The component presented is encompassed within electromagnetic systems for guiding energy at millimeter wave and microwave frequencies, and optimally adapts any electromagnetic field structure present inside a waveguide with a Gaussian structure.

PRIOR STATE OF THE ART

Currently, applications are more demanding with regard to the performances the antennas included in the telecommunication systems must comply with, whether they are land links or links via satellite.

Smaller and smaller levels of side lobes are required, since, in short, they imply an effective loss of power in the desired radiation direction. At the same time, and due to the large demand of services, it becomes necessary to reuse frequencies using polarization diversity to differentiate two signals. This fact generates a great interest in having very low cross polarization levels, which, in short, is the measure of isolation between these two possible signals at the same frequency using different polarization.

In addition to these two electromagnetic aspects, and since in the majority of cases this type of antennas must be borne by satellites, the size these antennas can have is also an important parameter.

Usually, good radiation features corresponding to electromagnetic impositions, could be achieved by means of the use of shorter corrugated antennas, whether they have Gaussian profiles (R. Gonzalo, J. Teniente and C. del Rio, “Very Short and Efficient Feeder Design for Monomode Waveguide”, Proceedings IEEE AP-S International Symposium, Montreal, Canada, July 1997; C. Del Rio, R. Gonzalo and M. Sorolla, “High Purity Beam Excitation by Optimal Horn Antenna”, Proceedings ISAP'96, Chiba, Japan), or another type of already known and widely used design techniques (A. D. Olver, P. J. B. Clarricoats, A. A. Kishk and L. Shafai, “Microwave Horns and Feeds”, IEE Electromagnetic waves series 39, The Institution of Electrical Engineers, 1994, and A. W. Rudge, K. Milne, A. D. Olver and P. Knight, “The Handbook of Antenna Design”, IEE Electromagnetic waves series 15 and 16. The Institution of Electrical Engineers, 1982).

The main drawback of the corrugated horn antennas used until today is that abrupt changes of the internal radius imply a significant reduction of the performances of the antennas. This forces having antennas with smooth flare angles, which gives way to long profiles, whether they are linear or not.

Furthermore, a corrugation depth matchmaker, in the form of an impedance match-making unit, must be incorporated in the first part of the corrugated horn antennas, the first corrugations necessarily having a depth somewhat greater than the aperture radius, matching the smooth circular guide aperture radius. The fact that the component has these deep corrugations at the beginning complicates the manufacturing process.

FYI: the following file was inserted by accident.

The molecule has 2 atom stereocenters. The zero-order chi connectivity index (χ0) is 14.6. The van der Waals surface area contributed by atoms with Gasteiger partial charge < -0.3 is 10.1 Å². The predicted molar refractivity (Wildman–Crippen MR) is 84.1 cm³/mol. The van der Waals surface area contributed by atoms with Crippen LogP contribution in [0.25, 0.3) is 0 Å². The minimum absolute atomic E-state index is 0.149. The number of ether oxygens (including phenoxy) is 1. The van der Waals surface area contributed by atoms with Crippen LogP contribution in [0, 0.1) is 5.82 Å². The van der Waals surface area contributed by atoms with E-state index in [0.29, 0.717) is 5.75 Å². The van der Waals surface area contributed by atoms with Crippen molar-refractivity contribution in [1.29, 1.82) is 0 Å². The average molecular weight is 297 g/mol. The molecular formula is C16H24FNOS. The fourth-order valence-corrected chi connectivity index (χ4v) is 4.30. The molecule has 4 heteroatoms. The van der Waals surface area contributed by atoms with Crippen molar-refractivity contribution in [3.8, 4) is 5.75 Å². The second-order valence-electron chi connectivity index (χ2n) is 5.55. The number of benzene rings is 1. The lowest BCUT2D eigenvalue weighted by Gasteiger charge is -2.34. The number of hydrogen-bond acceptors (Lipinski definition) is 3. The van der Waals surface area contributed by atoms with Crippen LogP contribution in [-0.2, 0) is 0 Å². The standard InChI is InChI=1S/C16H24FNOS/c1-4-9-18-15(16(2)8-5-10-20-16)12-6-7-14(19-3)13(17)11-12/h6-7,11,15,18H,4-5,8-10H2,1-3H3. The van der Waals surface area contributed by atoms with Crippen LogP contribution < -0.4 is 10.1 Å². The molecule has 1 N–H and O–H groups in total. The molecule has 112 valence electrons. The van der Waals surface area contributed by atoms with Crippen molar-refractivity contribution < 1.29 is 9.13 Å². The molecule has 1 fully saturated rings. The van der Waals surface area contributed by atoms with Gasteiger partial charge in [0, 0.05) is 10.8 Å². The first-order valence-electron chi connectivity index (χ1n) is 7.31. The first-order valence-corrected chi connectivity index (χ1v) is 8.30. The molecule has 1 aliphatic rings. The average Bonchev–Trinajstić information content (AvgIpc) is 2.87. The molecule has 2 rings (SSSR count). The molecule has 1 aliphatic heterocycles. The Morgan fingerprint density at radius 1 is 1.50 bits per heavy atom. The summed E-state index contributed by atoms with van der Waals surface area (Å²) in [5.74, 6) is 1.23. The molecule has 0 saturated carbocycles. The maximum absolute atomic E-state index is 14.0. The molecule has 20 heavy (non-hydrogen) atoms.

The present invention provides a competitive solution from two points of view: the electromagnetic and geometric points of view. Furthermore, since it does not contain vertical corrugations near the aperture (where the internal radius is smaller), it allows a much simpler manufacture, which could be carried out by means of machining with a simple numerical control machine.

EP 0 079 533 discloses a corrugated horn with conical cross-section having horizontal corrugations parallel to the axis of the propagation.

EXPLANATION OF THE INVENTION

The aperture of this type of antennas must match a transmission guide of the monomode smooth circular waveguide type, the only possible mode of which, known as fundamental, is TE11.

The present invention consists in an antenna comprising horizontal corrugations at the aperture which present no mechanical complication, being able to noticeably increase in that first part the internal radius of the antenna in a very short length. Usually, in addition to increasing the internal radius of the antenna, it is necessary to advance lengthwise. However, according to the specific application, a first part with horizontal corrugations which did not advance at all in the axis of revolution is also possible, i.e. the radius increased at no expense whatsoever with regard to the length of the device.

This design of the first part of the antenna achieves a distribution of fields in a greater radius than that of the aperture guide, with more or less defined radiation features, and with a certain resemblance to a distribution of the field transversal to the propagation of the Gaussian type.

The antenna design object of the invention comprises a second section with vertical corrugations, preferably, but not necessarily, defined according to a Gaussian profile. It is thus possible to improve the radiation features of the first section of the antenna until generating a fundamental Gaussian beam of a purity exceeding 99%.